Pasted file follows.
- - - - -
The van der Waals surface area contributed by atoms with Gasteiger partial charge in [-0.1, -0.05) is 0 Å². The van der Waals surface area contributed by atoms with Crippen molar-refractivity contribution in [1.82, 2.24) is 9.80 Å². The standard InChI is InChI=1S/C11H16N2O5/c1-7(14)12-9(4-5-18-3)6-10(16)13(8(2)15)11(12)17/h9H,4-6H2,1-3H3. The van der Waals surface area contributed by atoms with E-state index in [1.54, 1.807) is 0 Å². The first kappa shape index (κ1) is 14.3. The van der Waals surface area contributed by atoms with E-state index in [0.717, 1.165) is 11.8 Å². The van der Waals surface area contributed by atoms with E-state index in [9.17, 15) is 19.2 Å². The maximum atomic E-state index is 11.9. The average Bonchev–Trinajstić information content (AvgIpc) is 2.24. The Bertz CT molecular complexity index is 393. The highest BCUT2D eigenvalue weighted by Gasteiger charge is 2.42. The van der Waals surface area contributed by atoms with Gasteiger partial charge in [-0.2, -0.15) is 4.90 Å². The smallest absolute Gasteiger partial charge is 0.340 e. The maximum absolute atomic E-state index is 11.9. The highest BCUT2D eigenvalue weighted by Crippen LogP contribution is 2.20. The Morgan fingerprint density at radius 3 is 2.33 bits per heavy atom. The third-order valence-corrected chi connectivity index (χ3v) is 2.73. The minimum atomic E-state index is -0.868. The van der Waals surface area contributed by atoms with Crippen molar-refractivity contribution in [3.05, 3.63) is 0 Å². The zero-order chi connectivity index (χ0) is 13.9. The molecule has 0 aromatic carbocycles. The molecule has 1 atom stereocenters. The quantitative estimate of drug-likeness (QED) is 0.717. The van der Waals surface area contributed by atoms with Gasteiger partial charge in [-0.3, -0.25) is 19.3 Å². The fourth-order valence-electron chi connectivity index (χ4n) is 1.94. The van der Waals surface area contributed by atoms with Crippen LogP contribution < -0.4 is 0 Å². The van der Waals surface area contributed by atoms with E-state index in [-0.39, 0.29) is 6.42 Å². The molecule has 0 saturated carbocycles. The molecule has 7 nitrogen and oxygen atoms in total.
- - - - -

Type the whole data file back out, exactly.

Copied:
The van der Waals surface area contributed by atoms with Gasteiger partial charge in [-0.1, -0.05) is 0 Å². The van der Waals surface area contributed by atoms with Crippen molar-refractivity contribution in [1.82, 2.24) is 9.80 Å². The standard InChI is InChI=1S/C11H16N2O5/c1-7(14)12-9(4-5-18-3)6-10(16)13(8(2)15)11(12)17/h9H,4-6H2,1-3H3. The van der Waals surface area contributed by atoms with E-state index in [1.54, 1.807) is 0 Å². The first kappa shape index (κ1) is 14.3. The van der Waals surface area contributed by atoms with E-state index in [0.717, 1.165) is 11.8 Å². The van der Waals surface area contributed by atoms with E-state index in [9.17, 15) is 19.2 Å². The maximum atomic E-state index is 11.9. The average Bonchev–Trinajstić information content (AvgIpc) is 2.24. The Bertz CT molecular complexity index is 393. The highest BCUT2D eigenvalue weighted by Gasteiger charge is 2.42. The van der Waals surface area contributed by atoms with Gasteiger partial charge in [-0.2, -0.15) is 4.90 Å². The smallest absolute Gasteiger partial charge is 0.340 e. The maximum absolute atomic E-state index is 11.9. The highest BCUT2D eigenvalue weighted by Crippen LogP contribution is 2.20. The Morgan fingerprint density at radius 3 is 2.33 bits per heavy atom. The third-order valence-corrected chi connectivity index (χ3v) is 2.73. The minimum atomic E-state index is -0.868. The van der Waals surface area contributed by atoms with Crippen molar-refractivity contribution in [3.05, 3.63) is 0 Å². The zero-order chi connectivity index (χ0) is 13.9. The molecule has 0 aromatic carbocycles. The molecule has 1 atom stereocenters. The quantitative estimate of drug-likeness (QED) is 0.717. The van der Waals surface area contributed by atoms with Gasteiger partial charge in [-0.3, -0.25) is 19.3 Å². The fourth-order valence-electron chi connectivity index (χ4n) is 1.94. The van der Waals surface area contributed by atoms with Crippen LogP contribution < -0.4 is 0 Å². The van der Waals surface area contributed by atoms with E-state index in [-0.39, 0.29) is 6.42 Å². The molecule has 0 saturated carbocycles. The molecule has 7 nitrogen and oxygen atoms in total.